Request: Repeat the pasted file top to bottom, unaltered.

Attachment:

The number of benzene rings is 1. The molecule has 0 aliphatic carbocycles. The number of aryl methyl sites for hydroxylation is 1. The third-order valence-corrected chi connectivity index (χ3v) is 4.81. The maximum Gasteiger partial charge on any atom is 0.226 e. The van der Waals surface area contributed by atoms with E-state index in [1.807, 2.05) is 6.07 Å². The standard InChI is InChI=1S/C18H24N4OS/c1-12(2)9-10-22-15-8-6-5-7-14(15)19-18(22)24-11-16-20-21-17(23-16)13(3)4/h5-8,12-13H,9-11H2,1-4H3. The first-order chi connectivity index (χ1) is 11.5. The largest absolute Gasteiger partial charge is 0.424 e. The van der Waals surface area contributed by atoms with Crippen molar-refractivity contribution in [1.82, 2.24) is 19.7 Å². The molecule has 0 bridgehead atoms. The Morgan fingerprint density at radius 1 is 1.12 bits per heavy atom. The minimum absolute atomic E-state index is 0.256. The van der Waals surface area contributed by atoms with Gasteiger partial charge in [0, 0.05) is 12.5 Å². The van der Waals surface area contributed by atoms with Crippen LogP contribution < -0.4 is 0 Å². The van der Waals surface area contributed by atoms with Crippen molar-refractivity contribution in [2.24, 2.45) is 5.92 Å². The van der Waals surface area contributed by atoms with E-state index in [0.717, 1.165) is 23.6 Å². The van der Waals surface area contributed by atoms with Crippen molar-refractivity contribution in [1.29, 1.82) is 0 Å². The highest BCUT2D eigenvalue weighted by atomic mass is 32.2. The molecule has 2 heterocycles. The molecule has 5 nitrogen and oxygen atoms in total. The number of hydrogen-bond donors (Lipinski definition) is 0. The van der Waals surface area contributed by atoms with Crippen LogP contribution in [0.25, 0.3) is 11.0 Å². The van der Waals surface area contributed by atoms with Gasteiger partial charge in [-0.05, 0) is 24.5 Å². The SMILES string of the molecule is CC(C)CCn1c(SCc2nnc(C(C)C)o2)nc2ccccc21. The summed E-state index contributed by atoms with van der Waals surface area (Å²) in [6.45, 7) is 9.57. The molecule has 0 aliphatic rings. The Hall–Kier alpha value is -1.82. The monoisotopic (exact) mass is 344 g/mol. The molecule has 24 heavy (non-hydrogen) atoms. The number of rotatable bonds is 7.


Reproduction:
The number of benzene rings is 1. The molecule has 0 aliphatic carbocycles. The number of aryl methyl sites for hydroxylation is 1. The third-order valence-corrected chi connectivity index (χ3v) is 4.81. The maximum Gasteiger partial charge on any atom is 0.226 e. The van der Waals surface area contributed by atoms with E-state index in [1.807, 2.05) is 6.07 Å². The standard InChI is InChI=1S/C18H24N4OS/c1-12(2)9-10-22-15-8-6-5-7-14(15)19-18(22)24-11-16-20-21-17(23-16)13(3)4/h5-8,12-13H,9-11H2,1-4H3. The first-order chi connectivity index (χ1) is 11.5. The largest absolute Gasteiger partial charge is 0.424 e. The van der Waals surface area contributed by atoms with Crippen molar-refractivity contribution in [1.82, 2.24) is 19.7 Å². The molecule has 0 bridgehead atoms. The Morgan fingerprint density at radius 1 is 1.12 bits per heavy atom. The minimum absolute atomic E-state index is 0.256. The van der Waals surface area contributed by atoms with Gasteiger partial charge in [0, 0.05) is 12.5 Å². The van der Waals surface area contributed by atoms with Crippen LogP contribution < -0.4 is 0 Å². The van der Waals surface area contributed by atoms with Crippen molar-refractivity contribution in [2.24, 2.45) is 5.92 Å². The van der Waals surface area contributed by atoms with E-state index in [0.717, 1.165) is 23.6 Å². The van der Waals surface area contributed by atoms with Crippen molar-refractivity contribution in [1.29, 1.82) is 0 Å². The highest BCUT2D eigenvalue weighted by atomic mass is 32.2. The molecule has 2 heterocycles. The molecule has 5 nitrogen and oxygen atoms in total. The number of hydrogen-bond donors (Lipinski definition) is 0. The van der Waals surface area contributed by atoms with Crippen LogP contribution in [0.25, 0.3) is 11.0 Å². The van der Waals surface area contributed by atoms with Gasteiger partial charge in [-0.05, 0) is 24.5 Å². The SMILES string of the molecule is CC(C)CCn1c(SCc2nnc(C(C)C)o2)nc2ccccc21. The summed E-state index contributed by atoms with van der Waals surface area (Å²) in [6.45, 7) is 9.57. The molecule has 0 aliphatic rings. The Hall–Kier alpha value is -1.82. The monoisotopic (exact) mass is 344 g/mol. The molecule has 24 heavy (non-hydrogen) atoms. The number of rotatable bonds is 7.